Evaluation — (How will we know when we’ve successfully met this objective?)

This may seem like a lot of work for each objective but if you map out the answer to all five of these steps, you will have a very clear and unquestioned plan for how your objectives will be met.

Implementation and Evaluation

The hardest step in this process is the next one — implementation! Don’t let yourself do all of this planning and throw the end product on the shelf until next year. If you do, then where will you be and will you be any closer to your preferred future? To help ensure that you are proactively working toward these goals, you need to check back on things every so often — at least quarterly. Has anything changed? Are you on target? Do you need to modify any of the plans? This plan is a living document so it may change; this is okay as long as you are aware of the changes and make them yourself rather than them being made for you.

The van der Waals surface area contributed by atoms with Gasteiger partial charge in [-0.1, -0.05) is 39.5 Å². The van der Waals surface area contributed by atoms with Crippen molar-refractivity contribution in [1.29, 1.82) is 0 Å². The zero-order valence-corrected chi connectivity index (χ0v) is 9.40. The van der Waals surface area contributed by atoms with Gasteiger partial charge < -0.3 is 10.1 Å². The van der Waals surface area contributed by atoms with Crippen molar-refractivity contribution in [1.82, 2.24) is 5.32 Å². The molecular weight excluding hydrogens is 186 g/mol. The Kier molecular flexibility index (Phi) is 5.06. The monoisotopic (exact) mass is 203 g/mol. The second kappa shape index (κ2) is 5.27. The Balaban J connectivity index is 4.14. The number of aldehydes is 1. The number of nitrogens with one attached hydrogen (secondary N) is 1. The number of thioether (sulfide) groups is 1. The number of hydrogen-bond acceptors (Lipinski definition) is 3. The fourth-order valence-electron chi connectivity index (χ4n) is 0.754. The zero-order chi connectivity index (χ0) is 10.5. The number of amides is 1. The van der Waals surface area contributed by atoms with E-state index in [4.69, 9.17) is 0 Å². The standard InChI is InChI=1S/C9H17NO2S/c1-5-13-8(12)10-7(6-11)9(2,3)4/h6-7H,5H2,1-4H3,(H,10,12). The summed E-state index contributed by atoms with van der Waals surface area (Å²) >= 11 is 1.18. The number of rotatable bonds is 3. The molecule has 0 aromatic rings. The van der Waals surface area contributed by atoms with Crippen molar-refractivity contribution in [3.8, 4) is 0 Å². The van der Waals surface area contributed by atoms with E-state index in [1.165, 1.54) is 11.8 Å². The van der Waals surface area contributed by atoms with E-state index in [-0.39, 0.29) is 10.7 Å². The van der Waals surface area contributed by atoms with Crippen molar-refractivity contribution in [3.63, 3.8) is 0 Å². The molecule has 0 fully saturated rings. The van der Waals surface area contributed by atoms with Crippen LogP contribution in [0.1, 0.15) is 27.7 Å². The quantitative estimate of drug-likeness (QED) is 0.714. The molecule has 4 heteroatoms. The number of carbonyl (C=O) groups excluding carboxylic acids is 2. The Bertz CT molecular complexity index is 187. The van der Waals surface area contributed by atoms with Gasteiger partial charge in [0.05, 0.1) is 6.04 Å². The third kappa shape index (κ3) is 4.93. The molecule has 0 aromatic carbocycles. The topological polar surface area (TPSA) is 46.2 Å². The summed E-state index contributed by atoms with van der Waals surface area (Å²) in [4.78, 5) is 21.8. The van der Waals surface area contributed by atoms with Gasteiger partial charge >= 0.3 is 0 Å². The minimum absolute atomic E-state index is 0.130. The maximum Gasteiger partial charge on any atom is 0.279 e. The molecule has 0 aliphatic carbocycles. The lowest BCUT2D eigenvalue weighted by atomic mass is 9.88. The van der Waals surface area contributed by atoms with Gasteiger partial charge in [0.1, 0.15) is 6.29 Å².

This isn’t an easy process and can be extremely exhausting. But, if you create an effective and realistic strategic plan, you will begin to focus resources today toward meeting your goals for tomorrow. Plus, you will have a tool to help you minimize the threats and maximize the opportunities. One of the most important benefits of effective strategic planning is that it provides you with a fresh start by clarifying where you are, where you are going, and how you are going to get there. You should re-evaluate your strategic plan on an annual basis using a planning horizon between 2-5 years. Each year, you may find that a great deal changes but your preferred future will stay status quo until you reach it - and you will!


Robin Throckmorton, MA, SPHR is the President and Executive HR Strategist with strategic HR, inc., a human resources management consulting firm located in Cincinnati, OH. Strategic HR, inc. was a winner in 2008 and 2009 of the Regional Cincinnati Chamber of Commerce Small Business Excellence 10 under 10 Award and a finalist in 2010 for the Small Business Excellence award. Robin has been a generalist and consultant for nearly 20 years with healthcare, manufacturing, service, and non-profit org...

Go Deeper | Website

Want More?

New Graphic
Subscriber Counter